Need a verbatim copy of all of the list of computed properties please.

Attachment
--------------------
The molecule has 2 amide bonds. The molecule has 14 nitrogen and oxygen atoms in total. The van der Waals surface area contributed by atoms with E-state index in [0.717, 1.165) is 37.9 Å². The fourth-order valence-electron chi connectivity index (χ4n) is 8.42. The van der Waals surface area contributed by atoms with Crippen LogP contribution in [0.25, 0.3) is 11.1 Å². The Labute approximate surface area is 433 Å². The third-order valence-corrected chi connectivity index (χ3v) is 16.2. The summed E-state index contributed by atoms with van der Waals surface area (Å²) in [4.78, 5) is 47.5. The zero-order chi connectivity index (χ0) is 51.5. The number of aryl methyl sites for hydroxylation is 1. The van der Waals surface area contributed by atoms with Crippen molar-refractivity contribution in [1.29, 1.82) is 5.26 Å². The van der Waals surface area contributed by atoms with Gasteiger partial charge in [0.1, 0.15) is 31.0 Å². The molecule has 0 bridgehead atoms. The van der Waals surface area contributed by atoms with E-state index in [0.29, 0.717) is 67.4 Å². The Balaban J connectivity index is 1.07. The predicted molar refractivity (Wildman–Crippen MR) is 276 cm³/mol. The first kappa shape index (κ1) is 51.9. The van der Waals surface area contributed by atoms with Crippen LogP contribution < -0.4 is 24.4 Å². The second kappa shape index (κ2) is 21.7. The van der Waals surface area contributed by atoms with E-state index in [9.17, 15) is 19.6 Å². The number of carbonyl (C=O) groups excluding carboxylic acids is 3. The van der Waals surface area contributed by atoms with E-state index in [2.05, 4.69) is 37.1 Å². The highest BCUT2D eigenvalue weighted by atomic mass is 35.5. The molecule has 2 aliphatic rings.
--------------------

The molecule has 2 amide bonds. The molecule has 14 nitrogen and oxygen atoms in total. The van der Waals surface area contributed by atoms with E-state index in [0.717, 1.165) is 37.9 Å². The fourth-order valence-electron chi connectivity index (χ4n) is 8.42. The van der Waals surface area contributed by atoms with Crippen LogP contribution in [0.25, 0.3) is 11.1 Å². The Labute approximate surface area is 433 Å². The third-order valence-corrected chi connectivity index (χ3v) is 16.2. The summed E-state index contributed by atoms with van der Waals surface area (Å²) in [4.78, 5) is 47.5. The zero-order chi connectivity index (χ0) is 51.5. The number of aryl methyl sites for hydroxylation is 1. The van der Waals surface area contributed by atoms with Crippen molar-refractivity contribution in [1.29, 1.82) is 5.26 Å². The van der Waals surface area contributed by atoms with Gasteiger partial charge in [0.1, 0.15) is 31.0 Å². The molecule has 0 bridgehead atoms. The van der Waals surface area contributed by atoms with E-state index in [0.29, 0.717) is 67.4 Å². The Balaban J connectivity index is 1.07. The predicted molar refractivity (Wildman–Crippen MR) is 276 cm³/mol. The first kappa shape index (κ1) is 51.9. The van der Waals surface area contributed by atoms with Crippen LogP contribution < -0.4 is 24.4 Å². The second kappa shape index (κ2) is 21.7. The van der Waals surface area contributed by atoms with E-state index in [9.17, 15) is 19.6 Å². The number of carbonyl (C=O) groups excluding carboxylic acids is 3. The van der Waals surface area contributed by atoms with E-state index in [2.05, 4.69) is 37.1 Å². The highest BCUT2D eigenvalue weighted by atomic mass is 35.5. The molecule has 2 aliphatic rings.